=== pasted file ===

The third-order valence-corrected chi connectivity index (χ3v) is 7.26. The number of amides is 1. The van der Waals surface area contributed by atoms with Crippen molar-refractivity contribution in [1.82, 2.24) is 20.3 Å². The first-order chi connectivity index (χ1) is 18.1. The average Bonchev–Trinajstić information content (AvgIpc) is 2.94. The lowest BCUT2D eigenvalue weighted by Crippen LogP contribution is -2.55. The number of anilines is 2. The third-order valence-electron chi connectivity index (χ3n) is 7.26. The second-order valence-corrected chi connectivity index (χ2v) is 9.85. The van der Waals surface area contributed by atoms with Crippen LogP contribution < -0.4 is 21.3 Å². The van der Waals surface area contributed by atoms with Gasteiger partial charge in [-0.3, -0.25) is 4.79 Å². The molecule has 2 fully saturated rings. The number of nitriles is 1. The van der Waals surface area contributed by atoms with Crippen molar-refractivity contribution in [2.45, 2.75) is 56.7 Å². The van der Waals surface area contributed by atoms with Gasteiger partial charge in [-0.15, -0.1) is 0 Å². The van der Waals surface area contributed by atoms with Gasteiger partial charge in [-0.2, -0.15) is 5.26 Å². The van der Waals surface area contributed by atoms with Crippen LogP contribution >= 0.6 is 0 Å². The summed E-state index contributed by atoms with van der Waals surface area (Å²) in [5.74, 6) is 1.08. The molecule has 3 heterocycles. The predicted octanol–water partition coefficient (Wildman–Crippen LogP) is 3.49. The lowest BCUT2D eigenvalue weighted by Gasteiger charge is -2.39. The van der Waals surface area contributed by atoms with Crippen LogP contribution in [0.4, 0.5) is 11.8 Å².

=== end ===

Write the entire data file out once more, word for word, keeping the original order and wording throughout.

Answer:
The third-order valence-corrected chi connectivity index (χ3v) is 7.26. The number of amides is 1. The van der Waals surface area contributed by atoms with Crippen molar-refractivity contribution in [1.82, 2.24) is 20.3 Å². The first-order chi connectivity index (χ1) is 18.1. The average Bonchev–Trinajstić information content (AvgIpc) is 2.94. The lowest BCUT2D eigenvalue weighted by Crippen LogP contribution is -2.55. The number of anilines is 2. The third-order valence-electron chi connectivity index (χ3n) is 7.26. The second-order valence-corrected chi connectivity index (χ2v) is 9.85. The van der Waals surface area contributed by atoms with Crippen LogP contribution < -0.4 is 21.3 Å². The van der Waals surface area contributed by atoms with Gasteiger partial charge in [-0.3, -0.25) is 4.79 Å². The molecule has 2 fully saturated rings. The number of nitriles is 1. The van der Waals surface area contributed by atoms with Crippen molar-refractivity contribution in [2.45, 2.75) is 56.7 Å². The van der Waals surface area contributed by atoms with Gasteiger partial charge in [-0.15, -0.1) is 0 Å². The van der Waals surface area contributed by atoms with Gasteiger partial charge in [-0.2, -0.15) is 5.26 Å². The van der Waals surface area contributed by atoms with Crippen LogP contribution >= 0.6 is 0 Å². The summed E-state index contributed by atoms with van der Waals surface area (Å²) in [5.74, 6) is 1.08. The molecule has 3 heterocycles. The predicted octanol–water partition coefficient (Wildman–Crippen LogP) is 3.49. The lowest BCUT2D eigenvalue weighted by Gasteiger charge is -2.39. The van der Waals surface area contributed by atoms with Crippen LogP contribution in [0.4, 0.5) is 11.8 Å².